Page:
A letter written by the apostle Paul, in association with Timothy, to the believers at Philippi in Macedonia (Php 1:1; 2:9). In the earliest extant manuscripts, which go back to the 3rd cent., this epistle bears the simple title Pros Philippesious, "to [the] Philippians." In ch 4:15 Paul refers to the occasion when he first laboured at Philippi (Acts 16:12 40), and to the liberality of that church in supporting his later labours. The unanimous testimony of early Christian writers leaves no doubt concerning the authenticity of the epistle. About the middle of the 2nd cent. Polycarp, in his epistle to the Philippians, wrote concerning Paul that "when absent from you, he wrote you a letter, which, if you carefully study, you will find to be the means of building you up in that faith which has been given you" (Polycarp, To the Philippians, ch 3, in The Ante-Nicene Fathers, vol. 1, p. 33). Some modern scholars have assigned the letter to Paul's imprisonment at Caesarea, from the spring of about a.d. 58 to the autumn of a.d. 60, but from earliest times--as generally, today--Rome has been considered its place of origin. The apostle's expressed hope of imminent release and of another visit to Philippi (Php 2:24; cf. Phm 22) indicates the 1st of the imprisonments at Rome instead of the 2d, which ended in martyrdom and from which he did not anticipate release (see 2 Ti 4:6 8). Paul's 1st imprisonment began about the spring of a.d. 61 and continued to about the year a.d. 63. His anticipation of release "shortly" (Php 2:24) implies that the epistle was written toward the close of his 1st imprisonment, perhaps late in a.d. 62 or early in a.d. 63.
Because Philippi was the 1st great European city to hear Paul proclaim the gospel (see Acts 16:8 12) and because of the personal devotion of its converts to him (Acts 16:14; 2 Cor 11:9; Php 4:14, 15), Paul felt more than usual affection for them (Php 1:3 7). His 1st visit to Philippi took place during the course of his 2nd Missionary Journey, about a.d. 50 or 51. His 2nd visit was made c. a.d. 57, while on his way from Ephesus to Corinth, and the following spring he celebrated the Passover there (see Acts 20:6). Apparently there had been some tendency toward discord (Php 4:2; cf. ch 2:2), but in no place does Paul reprove the believers in that city for moral corruption or erroneous doctrine, as he did the Corinthians and the Galatians in his letters to them. The epistle reflects joy and thankfulness, and the mutual esteem and fellowship he enjoyed with them. During Paul's imprisonment at Rome they had sent Epaphroditus to convey gifts and to minister to him (chs 2:25; 4:18). Apparently Epaphroditus was entrusted with the epistle upon his return to Philippi (chs 1:26; 2:24). There is no record of a later visit by Paul to Philippi, but he doubtless made such a visit during the 3 years between his release and his 2nd imprisonment (a.d. 63 66).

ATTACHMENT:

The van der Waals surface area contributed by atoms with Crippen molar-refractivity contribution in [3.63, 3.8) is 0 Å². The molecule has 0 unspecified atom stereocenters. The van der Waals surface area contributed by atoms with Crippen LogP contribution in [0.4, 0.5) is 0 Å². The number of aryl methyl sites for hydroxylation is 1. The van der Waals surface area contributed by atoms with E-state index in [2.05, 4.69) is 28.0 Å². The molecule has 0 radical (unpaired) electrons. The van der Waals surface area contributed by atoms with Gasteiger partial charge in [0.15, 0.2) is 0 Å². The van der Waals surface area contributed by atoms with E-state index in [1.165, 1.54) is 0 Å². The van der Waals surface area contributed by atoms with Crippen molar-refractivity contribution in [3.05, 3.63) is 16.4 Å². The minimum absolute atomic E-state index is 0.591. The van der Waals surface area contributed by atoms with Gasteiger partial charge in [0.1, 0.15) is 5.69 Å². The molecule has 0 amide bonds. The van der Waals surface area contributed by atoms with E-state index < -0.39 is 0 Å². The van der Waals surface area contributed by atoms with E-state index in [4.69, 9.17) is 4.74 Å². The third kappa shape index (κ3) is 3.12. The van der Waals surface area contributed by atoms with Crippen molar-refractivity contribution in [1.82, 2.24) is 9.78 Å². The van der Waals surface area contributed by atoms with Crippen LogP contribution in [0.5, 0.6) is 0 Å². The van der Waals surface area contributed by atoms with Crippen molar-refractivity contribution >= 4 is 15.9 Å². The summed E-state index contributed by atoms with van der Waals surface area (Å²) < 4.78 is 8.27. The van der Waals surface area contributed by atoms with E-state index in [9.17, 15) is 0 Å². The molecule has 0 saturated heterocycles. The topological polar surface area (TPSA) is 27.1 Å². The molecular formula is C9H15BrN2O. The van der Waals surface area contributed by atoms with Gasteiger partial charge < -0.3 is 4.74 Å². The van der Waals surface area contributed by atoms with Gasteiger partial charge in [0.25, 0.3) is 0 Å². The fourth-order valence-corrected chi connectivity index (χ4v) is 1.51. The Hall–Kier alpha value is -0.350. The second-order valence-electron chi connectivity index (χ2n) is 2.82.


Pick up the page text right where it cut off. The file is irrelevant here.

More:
In the epistle to the Philippians Paul addresses the believers as their pastor, giving them spiritual counsel and acknowledging their loving help. He tells of his experience in prison, of the success of his efforts to proclaim the gospel at Rome, and of the attempts of certain misguided persons to undo his work (Php 1:12 17). He tells of joy and peace even in affliction, and takes solace in their sympathy and friendship. He is uncertain of the future, though he anticipates release from prison (vs. 19 24). He appreciates the Philippians' gifts and the many evidences of their friendship and solicitude (ch 4:14 17). Though he is bound in body because of the gospel, his spirit is free, and he declares, "I can do all things through Christ which strengtheneth me" (v 13). The theme of the epistle is joy in Christ through the vicissitudes of life. The words "joy" and "rejoice" fall from his pen again and again. This experience of joy and peace becomes possible through Christ.
Following the introduction (Php 1:1 11), Paul reviews his experiences and shares his feelings (vs. 12 26). He exhorts the believers to unity in the faith and to self-denial (chs 1:27 to 2:16). He explains his plans for the future, of sending Epaphroditus and later Timothy, and of visiting them again himself (Php 2:17 30). He warns against the twin errors of Judaism and materialism--of works versus grace on the one hand and the sensual versus the spiritual mind on the other (chs 3:1 to 4:9). The epistle closes with an acknowledgement of the Philippian gift, certain greetings, and a benediction (ch 4:10 23).
Horn, Siegfried H., Seventh-day Adventist Bible Dictionary, (Washington, D.C.: Review and Herald Publishing Association) 1979.